It’s 2002, a year after 9/11. It’s an extremely turbulent time politically, but especially so for someone like Shirin, a sixteen-year-old Muslim girl who’s tired of being stereotyped.
Shirin is never surprised by how horrible people can be. She’s tired of the rude stares, the degrading comments—even the physical violence—she endures as a result of her race, her religion, and the hijab she wears every day. So she’s built up protective walls and refuses to let anyone close enough to hurt her. Instead, she drowns her frustrations in music and spends her afternoons break-dancing with her brother.
But then she meets Ocean James. He’s the first person in forever who really seems to want to get to know Shirin. It terrifies her—they seem to come from two irreconcilable worlds—and Shirin has had her guard up for so long that she’s not sure she’ll ever be able to let it down.
Y’all mind if I cry because if you’d told 16 year-old me that one day I’ll read a NYT best-selling book where a Muslim Hijabi teen gets her own coming of age story and her own big romance instead of being the token (stereotyped) minority character or some cultural prop used only to further the writer’s favorite white girl…it would have made a world of difference.
So, what’s this book about?
Shirin could scarcely remember what her life had been like, back before the events of 9/11 had made of it the zoo of terrors it was now: her life becoming scraps that had been talked over so many times that they’d worn and frayed, every conversation with her peers and teachers like walking through thorny brambles of islamophobia and xenophobia, and a horrifying incident on her way home back from school that was tucked deep inside layers and layers of remembering and that left the old cold fear—the constant companion of a Hijabi Muslim in a post-9/11 America—alive within her.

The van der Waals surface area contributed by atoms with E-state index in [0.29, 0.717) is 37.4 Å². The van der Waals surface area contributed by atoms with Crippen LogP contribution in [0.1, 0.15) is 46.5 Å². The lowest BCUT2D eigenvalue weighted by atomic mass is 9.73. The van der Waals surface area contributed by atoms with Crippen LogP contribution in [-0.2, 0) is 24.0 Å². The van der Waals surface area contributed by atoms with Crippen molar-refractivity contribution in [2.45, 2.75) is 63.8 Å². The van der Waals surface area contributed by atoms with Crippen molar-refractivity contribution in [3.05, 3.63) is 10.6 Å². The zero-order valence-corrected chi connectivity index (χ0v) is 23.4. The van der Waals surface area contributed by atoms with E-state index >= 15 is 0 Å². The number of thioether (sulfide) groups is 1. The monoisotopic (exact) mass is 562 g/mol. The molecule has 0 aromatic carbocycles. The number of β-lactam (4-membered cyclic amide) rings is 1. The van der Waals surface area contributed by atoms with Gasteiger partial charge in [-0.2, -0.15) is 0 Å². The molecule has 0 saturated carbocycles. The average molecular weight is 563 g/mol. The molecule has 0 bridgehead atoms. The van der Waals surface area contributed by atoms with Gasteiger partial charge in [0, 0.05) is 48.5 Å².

It didn’t help that her immigrant parents moved around each year for better job opportunities and better school district—every new place only a pause in the long stretch of Shirin’s solitude. Shirin copes by withdrawing too far into herself to be permeable to the world’s cruelty, still and quiet and determined to suffer alone. Until one day, her brother introduces her to his breakdancing crew, and it was the feeling of being lost and alone and then suddenly neither. Then, she meets Ocean, the school’s golden boy, who starts wearing at her shell with every fleeting conversation and smile and act of kindness.
Shirin’s aloofness used to be like armor, but she’d lost it, and without it, she’d found herself defenseless against the hope trying to well up in her.
“If the decision you’ve made has brought you closer to humanity, then you’ve done the right thing.”
I’ve always believed that works of fiction are reflections of the people who had woven and spun them, and are flecked with little truths, little intrusions of reality into fiction. Mafi, A Muslim Iranian-American author, said that this was the most autobiographical novel she has written. No wonder, then, that A Large Expanse of Sea shone bright with sincerity and the same vitality her characters radiated, in spite of the shadow that their circumstances had grown over them.
Everything about this book fitted right into the hollows of my heart. When I first heard that this is the story of a fellow teen Muslim, my hope came so sharp that I didn’t dare speak it. My joy, now, is inarticulate—I could never quite explain the blaze of connection, the feeling of being seen and set apart that planted seeds of gratitude that would come to flower.
This book had me laughing and crying at 10% of the e-book. I read it in one sitting. A Large Expanse of Sea is heartbreaking in its realness, but I felt its sorrow absorb some of my own. Mafi digs deep into the story’s timeless themes and pulls up something nourishing from the roots. Not only does she relay all of the Muslim teen’s many worries and concerns, she also renders them universal in their specificity—by capturing the richness of relationships among family and friends, Shirin’s familiar romp through teenagedom, and even her love for fashion, music and dancing.